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"Accurately representing this community is just as important and fundamental as covering any other community as a journalist."

Sara Trimble, a student at the Missouri School of Journalism, took to the stage at News Xchange yesterday together with her colleague Bryan Bumgardner to highlight why it is important for news organisations to improve their coverage of LGBT issues – drawing on a series of interviews with the community conducted in the last few months.

Using incorrect language such as the wrong pronouns when writing about transgender people, for example, prompts audiences to adopt the same practices.

"When we do this as reporters and journalists, we're failing to properly identify and represent this person," Trimble said.

"And when we do this, our readers inherit the same misconceptions and biases."

And while editorial decisions in this space might prove to be uncomfortable for some, it is important to accurately represent sources even if it might go against an editor's beliefs.

"When we put our own comfort ahead of our sources, we're perpetuating stereotypes," she said.

She emphasised journalists have a responsibility towards their audience, which includes the LGBT community whose issues are often under-reported.

And by systematically ignoring the community in mainstream news, when stories do get covered, they are often sensationalised, said Bumgardner, and ignore the language LGBT people use to talk about themselves.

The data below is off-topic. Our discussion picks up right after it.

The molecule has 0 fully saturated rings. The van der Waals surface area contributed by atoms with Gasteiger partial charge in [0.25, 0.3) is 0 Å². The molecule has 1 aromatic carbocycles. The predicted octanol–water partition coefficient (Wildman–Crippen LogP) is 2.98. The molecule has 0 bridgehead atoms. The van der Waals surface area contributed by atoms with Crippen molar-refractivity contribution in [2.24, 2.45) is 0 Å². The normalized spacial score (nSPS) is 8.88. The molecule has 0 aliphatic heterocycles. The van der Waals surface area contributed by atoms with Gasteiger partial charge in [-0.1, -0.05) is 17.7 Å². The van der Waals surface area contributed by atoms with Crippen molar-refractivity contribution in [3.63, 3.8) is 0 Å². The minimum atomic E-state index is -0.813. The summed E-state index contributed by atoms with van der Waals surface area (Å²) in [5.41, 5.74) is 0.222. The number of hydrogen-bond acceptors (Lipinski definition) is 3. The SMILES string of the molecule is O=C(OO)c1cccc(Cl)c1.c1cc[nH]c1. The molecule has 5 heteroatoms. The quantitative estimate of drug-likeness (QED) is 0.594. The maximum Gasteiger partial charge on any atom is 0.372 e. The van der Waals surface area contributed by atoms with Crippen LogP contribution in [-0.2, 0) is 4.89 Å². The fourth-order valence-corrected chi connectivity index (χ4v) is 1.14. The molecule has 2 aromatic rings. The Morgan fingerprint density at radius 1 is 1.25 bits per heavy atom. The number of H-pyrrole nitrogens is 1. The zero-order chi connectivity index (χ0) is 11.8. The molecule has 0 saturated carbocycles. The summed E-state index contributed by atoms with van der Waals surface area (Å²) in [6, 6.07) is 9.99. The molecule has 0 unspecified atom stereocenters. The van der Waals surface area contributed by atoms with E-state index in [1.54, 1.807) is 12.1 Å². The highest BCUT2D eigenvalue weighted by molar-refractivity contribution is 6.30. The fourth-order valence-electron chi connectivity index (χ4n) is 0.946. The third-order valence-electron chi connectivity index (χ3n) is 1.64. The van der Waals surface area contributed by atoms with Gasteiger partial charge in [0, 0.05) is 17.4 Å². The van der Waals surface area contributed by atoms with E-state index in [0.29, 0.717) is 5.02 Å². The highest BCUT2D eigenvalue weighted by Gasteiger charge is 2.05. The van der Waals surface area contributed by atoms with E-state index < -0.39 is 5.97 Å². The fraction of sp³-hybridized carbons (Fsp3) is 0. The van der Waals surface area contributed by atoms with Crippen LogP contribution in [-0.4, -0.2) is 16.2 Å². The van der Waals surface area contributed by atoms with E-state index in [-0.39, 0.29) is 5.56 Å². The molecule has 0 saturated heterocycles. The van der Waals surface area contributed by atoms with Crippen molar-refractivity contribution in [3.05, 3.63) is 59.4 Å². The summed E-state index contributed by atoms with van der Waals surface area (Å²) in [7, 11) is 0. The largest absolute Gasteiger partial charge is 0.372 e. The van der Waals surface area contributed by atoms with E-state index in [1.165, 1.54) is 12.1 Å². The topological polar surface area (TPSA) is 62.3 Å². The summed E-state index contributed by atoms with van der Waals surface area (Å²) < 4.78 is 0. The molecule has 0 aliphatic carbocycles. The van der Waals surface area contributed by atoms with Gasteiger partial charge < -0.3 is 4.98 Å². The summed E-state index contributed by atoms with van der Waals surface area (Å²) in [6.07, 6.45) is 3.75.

"It's super confusing to keep up," added Trimble, "but that is your job as journalists – to keep up with the evolution of language that changes with cultural conducts."

Trimble and Bumgardner put together five recommendations to help newsrooms improve their coverage of the LGBT community.
  • Have a diverse newsroom
Many media organisations have been pushing towards building more diverse teams, with journalists of different ethnicities and religions represented – but the LGBT community is still not as present in the newsroom as it could be.

"Having a diverse newsroom means having people with experiences you can bounce ideas off of when you're writing a story," said Trimble.

"We need to extend this to also include different sexualities and other experiences."
  • Use a style guide
Bumgardner recommended journalists use the National Lesbian and Gay Journalists Association's stylebook, which is available for free online.
  • Research
Journalists cannot be experts on everything, and for every story where additional input is needed or facts need to be clarified, they turn to experts for their view.

"We should take the same practices when we're covering the LGBT community, so we make sure that we're not making mistakes," said Trimble.
  • Ask questions
Reporters should also build connections with the LGBT community and ask questions when they are unsure of the terminology, for example.

Bumgardner advised reporters to ask: "Is this the correct language you would use when you talk about yourself?"
  • Include more LGBT voices
Inclusion of the LGBT community in the newsgathering process is not about "forcing a story", said Trimble.

"That means going out to a source and talking to people that don't necessarily look like us.

"At the end of the day it's really not about our differences or the different cultures, it's about respect for our sources."

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